Years ago, I started writing everything down. I’ve always been one to scribble. On sticky notes and scratch pads, in notebooks and journals—even on my bathroom mirror. My drawers, closets, and keepsake boxes are littered with notes-to-self, affirmations, letters, and written accounts of some of my most notable experiences.
During one particular period, I was very intentional about writing down my thoughts. I watched them like a hawk and listened for any clues that could explain why, despite having achieved some level of success, I was still manifesting certain unwanted relationships and experiences. It didn’t take long for me to find the culprit. Turns out I had a kind of “Negative Nelly” hanging out with me. This nagging voice inside was feeding me self-doubt and causing me to second-guess my decisions.
Words really do matter. They have power. And I truly believe they create the future conditions of our experiences. Most of us are familiar with the sayings be careful what you wish for, watch what you say, and life and death are in the power of the tongue. Well, time, experience, and wisdom have shown me the truth in these statements.
I discovered these negative thoughts were cancelling out the positive ones I’d worked so hard to cultivate. By giving them my attention, they became habitual thoughts that materialized into things and experiences. Today I am more attentive to my thoughts than ever, and it’s a seemingly never-ending battle: Me against a world that wants me to believe that I am anything but a Queen and a child of God.
When attempting to change any habitual behavior or thought, persistence is key. It must become part of our regular, everyday practice. Like anything we want to master—or even be good at—we must practice, practice, practice, and be impeccable with our words. The messages we receive through media and elsewhere are also extremely powerful and can validate even the smallest of negative thoughts if we are not careful. So Stay Woke!
Changing a habit can be difficult to accept and even more difficult to initiate. For example, admittedly, I have a strong—almost obsessive—relationship to being the “on-time friend.” If you tell me dinner is starting at 6pm, I’m there at 5:55 and expect dinner to be served shortly because you said what you said, and I believed you! In reality, this has little to do with you and more to do with my emotional attachment to “not being late.” My father was in the military, and he had always demonstrated and stressed to us the importance of being on time growing up. So, I learned to identify being late with letting my father down.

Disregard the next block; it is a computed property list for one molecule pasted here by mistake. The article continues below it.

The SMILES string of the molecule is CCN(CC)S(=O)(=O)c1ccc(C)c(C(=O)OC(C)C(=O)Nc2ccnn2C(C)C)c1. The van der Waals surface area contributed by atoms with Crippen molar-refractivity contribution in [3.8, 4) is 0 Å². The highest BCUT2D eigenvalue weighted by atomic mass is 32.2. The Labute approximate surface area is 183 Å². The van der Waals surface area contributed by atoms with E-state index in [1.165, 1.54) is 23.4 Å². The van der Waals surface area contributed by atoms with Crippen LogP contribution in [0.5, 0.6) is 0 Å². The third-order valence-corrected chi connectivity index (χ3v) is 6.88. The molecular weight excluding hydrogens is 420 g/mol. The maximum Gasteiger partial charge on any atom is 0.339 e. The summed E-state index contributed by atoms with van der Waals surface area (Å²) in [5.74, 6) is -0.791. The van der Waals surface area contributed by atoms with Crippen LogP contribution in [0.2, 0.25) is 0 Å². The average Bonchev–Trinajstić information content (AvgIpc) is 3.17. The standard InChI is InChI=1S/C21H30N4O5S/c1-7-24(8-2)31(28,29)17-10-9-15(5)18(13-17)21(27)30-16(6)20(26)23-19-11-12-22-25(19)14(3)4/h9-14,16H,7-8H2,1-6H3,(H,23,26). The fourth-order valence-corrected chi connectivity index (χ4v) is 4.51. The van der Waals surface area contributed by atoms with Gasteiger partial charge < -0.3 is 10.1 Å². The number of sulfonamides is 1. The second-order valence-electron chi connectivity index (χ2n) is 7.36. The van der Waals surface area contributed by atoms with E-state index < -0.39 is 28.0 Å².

That belief is part of the fabric of how I am, but it doesn’t need to be who I am. Being on time happens to be one habit that has served me well in life, business, and throughout my career, so I’ll hold onto it. We are all creatures of habit, some good and some not so good. It’s the not-so-good ones that keep us from moving forward, achieving our goals, and ultimately living the life we desire and deserve.
If you were to try to build a new house on an old, faulty foundation using decaying wood and rusty nails, termites and rotting materials would eventually compromise the new structure and bring your beautiful home crashing down. It is necessary to take the steps to identify what of the old structure will compromise the integrity of the new and start working to change those things first. Whether starting a workout plan or changing—and sticking to—a healthy diet, kicking unhealthy habits requires powerful shifts in our thoughts, our words, and our choices.
Challenging yourself to change these old habits is neither a judgement nor condemnation of your current lifestyle or way of thinking because, in truth, we come by most of it honestly. It is simply a call for you to examine the things that may not be serving your highest, most successful, beautiful, and excellent self, and to discover how you can better be in control of allowing—or disallowing—those things into your experience. If you put your mind to it, if you even think about doing it, you can do it!
But be on your guard. Here are habits that stand in the way of progress:
1. Procrastination, hesitation, excuses (waiting for the right time, money or convenient circumstance)
2. Thinking/ speaking negatively and engaging in gossip
3. Trying to do, be, and have it all at the same time (the Superwoman Complex)
4. Impatience: wanting something before it’s time (the sprint vs. marathon approach)
When you change your mind, you change your habits. When you change your habits, you change your life! Write it down on paper and “make it plain” in a way that resonates. Make it make sense for you. The voice you should be able to trust more than any other is your own. That is why it’s important for you to make it your life’s mission to protect your self-perception at all costs. Trust in yourself, and others will trust in you. Believe in yourself, and others will believe in you. When you show up for yourself consistently, you’ll be better equipped to deal with old negative thoughts and to put stagnating habits and words in their place: Out of the way.
What words, thoughts, and behaviors are bringing you unwanted results—personally, professionally, or both? What are some ways you can change or distance yourself from those behaviors?